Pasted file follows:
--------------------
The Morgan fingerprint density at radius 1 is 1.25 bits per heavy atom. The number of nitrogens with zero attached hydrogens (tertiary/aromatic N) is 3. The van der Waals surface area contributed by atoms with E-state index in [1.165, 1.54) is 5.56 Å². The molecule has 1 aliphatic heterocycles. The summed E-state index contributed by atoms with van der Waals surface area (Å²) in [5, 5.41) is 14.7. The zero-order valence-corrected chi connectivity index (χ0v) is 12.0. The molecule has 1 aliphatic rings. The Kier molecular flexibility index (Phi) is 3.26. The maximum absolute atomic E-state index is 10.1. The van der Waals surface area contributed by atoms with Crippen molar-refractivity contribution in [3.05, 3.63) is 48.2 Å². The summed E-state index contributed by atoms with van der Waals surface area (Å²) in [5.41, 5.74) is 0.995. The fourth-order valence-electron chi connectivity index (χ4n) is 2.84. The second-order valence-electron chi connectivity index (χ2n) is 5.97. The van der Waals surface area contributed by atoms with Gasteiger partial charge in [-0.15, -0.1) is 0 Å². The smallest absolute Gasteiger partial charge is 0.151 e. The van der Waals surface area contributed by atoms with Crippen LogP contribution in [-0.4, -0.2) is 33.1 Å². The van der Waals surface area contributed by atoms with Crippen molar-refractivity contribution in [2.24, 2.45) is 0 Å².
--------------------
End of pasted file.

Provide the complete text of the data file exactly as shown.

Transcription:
The Morgan fingerprint density at radius 1 is 1.25 bits per heavy atom. The number of nitrogens with zero attached hydrogens (tertiary/aromatic N) is 3. The van der Waals surface area contributed by atoms with E-state index in [1.165, 1.54) is 5.56 Å². The molecule has 1 aliphatic heterocycles. The summed E-state index contributed by atoms with van der Waals surface area (Å²) in [5, 5.41) is 14.7. The zero-order valence-corrected chi connectivity index (χ0v) is 12.0. The molecule has 1 aliphatic rings. The Kier molecular flexibility index (Phi) is 3.26. The maximum absolute atomic E-state index is 10.1. The van der Waals surface area contributed by atoms with Crippen molar-refractivity contribution in [3.05, 3.63) is 48.2 Å². The summed E-state index contributed by atoms with van der Waals surface area (Å²) in [5.41, 5.74) is 0.995. The fourth-order valence-electron chi connectivity index (χ4n) is 2.84. The second-order valence-electron chi connectivity index (χ2n) is 5.97. The van der Waals surface area contributed by atoms with Gasteiger partial charge in [-0.15, -0.1) is 0 Å². The smallest absolute Gasteiger partial charge is 0.151 e. The van der Waals surface area contributed by atoms with Crippen LogP contribution in [-0.4, -0.2) is 33.1 Å². The van der Waals surface area contributed by atoms with Crippen molar-refractivity contribution in [2.24, 2.45) is 0 Å².